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Short Takes

‘Brigham Young’; ‘The Universal Sense’; ‘The Orchardist’

Brigham Young: Pioneer Prophet

By John G. Turner

Harvard University, 500 pp., $35

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Interest in Mormonism seems to be at an all-time high — Mitt Romney’s nomination as the first Mormon presidential candidate surely accounts for some of it, but a spate of books and television programs about the faith’s racier fringe elements hasn’t hurt. In his richly researched new biography of Brigham Young, John G. Turner not only profiles the man who brought the church to Utah, but also satisfies both high-minded and lowbrow curiosity about this most American of religions. Growing up in western New York State in the early 19th century, a hotbed of spiritual enterprise, Young flirted with several religions before settling upon Mormonism and its charismatic prophet, Joseph Smith, whom he served with “stubborn loyalty.” After Smith’s 1844 murder by an anti-Mormon mob, Young assumed leadership of the church, ultimately shepherding the majority of his flock to its new home.

This new Zion they named Deseret (a colony originally envisioned to encompass “most of present-day Arizona, Nevada, and Utah, as well as portions of Oregon, California, Wyoming, Colorado, and New Mexico”), and for the rest of Brigham Young’s life he ruled there, ultimately as Governor of Utah Territory, but often in an uneasy relationship with the federal government over the issue of polygamy. Antebellum critics compared polygamy to slavery — both arrangements raised political issues of local control and sovereignty as well as equal rights — but the reality was more complex. Turner quotes from a trove of letters and diaries to present the voices of polygamy in Young’s own household (this is one of the book’s unstated yet pervasive themes: Mormons kept everything). Along with wives who resented their station (including one who divorced Young and went on the lecture circuit with a tell-all autobiography titled “Wife No. 19”), there were others who found companionship among their fellow wives, deep satisfaction in nurturing one another’s children, and comfort in grief (“O how precious is a sisters kindness,” one wrote). A religious historian, Turner deftly sketches the doctrinal ins and outs, clarifying why some Christians do not consider Mormons their coreligionists. But he’s equally sensitive to the political and personal elements of Young’s story. Smart but rough-hewn, Young used refreshingly rough language to castigate professional politicians, whom he loathed; he was also a “romantic” and “devoted husband” to many of his wives.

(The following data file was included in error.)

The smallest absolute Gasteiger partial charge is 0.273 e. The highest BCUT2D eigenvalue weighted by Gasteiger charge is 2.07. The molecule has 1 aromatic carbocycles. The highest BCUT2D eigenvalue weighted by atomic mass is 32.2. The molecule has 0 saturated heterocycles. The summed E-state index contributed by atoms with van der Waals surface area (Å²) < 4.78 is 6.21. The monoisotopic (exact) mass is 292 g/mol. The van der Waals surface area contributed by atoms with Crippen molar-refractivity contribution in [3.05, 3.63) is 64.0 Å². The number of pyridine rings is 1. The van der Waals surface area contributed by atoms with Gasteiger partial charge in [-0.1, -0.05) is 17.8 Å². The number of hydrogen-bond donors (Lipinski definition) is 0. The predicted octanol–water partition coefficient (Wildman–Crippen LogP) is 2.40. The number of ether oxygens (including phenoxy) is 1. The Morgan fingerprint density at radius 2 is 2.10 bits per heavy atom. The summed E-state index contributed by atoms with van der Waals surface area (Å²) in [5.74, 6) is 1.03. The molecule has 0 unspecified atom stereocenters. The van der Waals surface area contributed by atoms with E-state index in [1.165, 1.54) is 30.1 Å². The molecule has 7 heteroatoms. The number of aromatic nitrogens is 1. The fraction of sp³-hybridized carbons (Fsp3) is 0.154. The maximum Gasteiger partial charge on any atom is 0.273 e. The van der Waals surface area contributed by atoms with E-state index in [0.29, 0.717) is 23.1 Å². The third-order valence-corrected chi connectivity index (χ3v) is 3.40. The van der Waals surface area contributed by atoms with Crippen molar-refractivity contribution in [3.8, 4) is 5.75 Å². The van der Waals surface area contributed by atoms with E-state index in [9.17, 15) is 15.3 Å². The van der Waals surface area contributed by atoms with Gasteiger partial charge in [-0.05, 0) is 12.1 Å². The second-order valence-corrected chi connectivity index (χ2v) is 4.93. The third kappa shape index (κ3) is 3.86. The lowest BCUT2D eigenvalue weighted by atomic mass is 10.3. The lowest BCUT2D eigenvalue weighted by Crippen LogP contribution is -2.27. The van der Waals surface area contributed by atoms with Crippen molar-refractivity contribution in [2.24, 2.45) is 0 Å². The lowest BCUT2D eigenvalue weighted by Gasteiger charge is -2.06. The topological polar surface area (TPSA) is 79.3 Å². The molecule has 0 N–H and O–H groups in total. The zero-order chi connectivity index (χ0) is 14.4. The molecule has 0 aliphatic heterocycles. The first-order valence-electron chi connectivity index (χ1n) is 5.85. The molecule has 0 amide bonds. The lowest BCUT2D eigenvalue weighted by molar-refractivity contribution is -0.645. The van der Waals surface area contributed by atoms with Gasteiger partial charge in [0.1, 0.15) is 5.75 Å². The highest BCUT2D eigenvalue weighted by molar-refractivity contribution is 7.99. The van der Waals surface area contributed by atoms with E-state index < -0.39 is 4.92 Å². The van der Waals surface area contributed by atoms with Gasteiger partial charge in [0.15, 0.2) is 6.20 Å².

The Orchardist

By Amanda Coplin

Harper, 448 pp., $26.99

As a young child, William Talmadge was brought to Washington State by his widowed mother, a woman seeking “a place that would absorb and annihilate her.” When she dies, Talmadge looks after his younger sister and takes over running the apple orchard they had established. After his sister disappears, his own life narrows to a solitude that feels either sacred or somewhat mad. In Amanda Coplin’s beautiful, powerful novel, loneliness and regret become a kind of mantle Talmadge can barely bring himself to take off.

Although the book’s central character is a man, Coplin peoples her Western landscape with women — many of whom would not be out of place in a book by Willa Cather. There is his old friend, a midwife and herbalist, and the two teenage runaways who show up in his orchard, hungry and terrified. Set around the turn of the 20th century, “The Orchardist” has the sweep and scope of a big historical novel — her townspeople see the arrival of the railroad and the photography studio — yet Coplin is exquisitely attuned to small, interior revolutions as well. Its language as rooted and plain as the apple trees Talmadge nurtures, this is a gorgeous first book.

The Universal Sense: How Hearing Shapes the Mind

By Seth S. Horowitz

Bloomsbury, 320 pp., $25

What is sound? What is music? Are there truly sounds that can make you sick? Could Joshua’s army truly have blown down the walls of Jericho with nothing but their voices and horns? These are among the questions posed — and quite entertainingly answered — by Seth Horowitz, a neuroscientist who studies sound and hearing. A music nerd married to an audio artist, he’s well placed to guide readers through the world of sound, from good vibrations (such as the exquisite drumming of deaf percussionist Evelyn Glennie) to very, very bad (including the legendary “brown sound” that “was supposed to make you lose bowel control” – thankfully, just a legend).

The book’s best parts look at how sounds can subtly adjust what goes on inside our minds, evoking pleasure or pain, desire or warning. These effects are not completely trivial, Horowitz points out; businesses use sound to invite in certain customers and drive others away (think of the noise level at the local Abercrombie & Fitch), and medical providers can use sound to promote better health. We can even do it ourselves, he argues: “we need to be quiet once in a while when we are in a new place, and just listen.”

Kate Tuttle, a writer and editor, can be reached at kate.tuttle@gmail.com.
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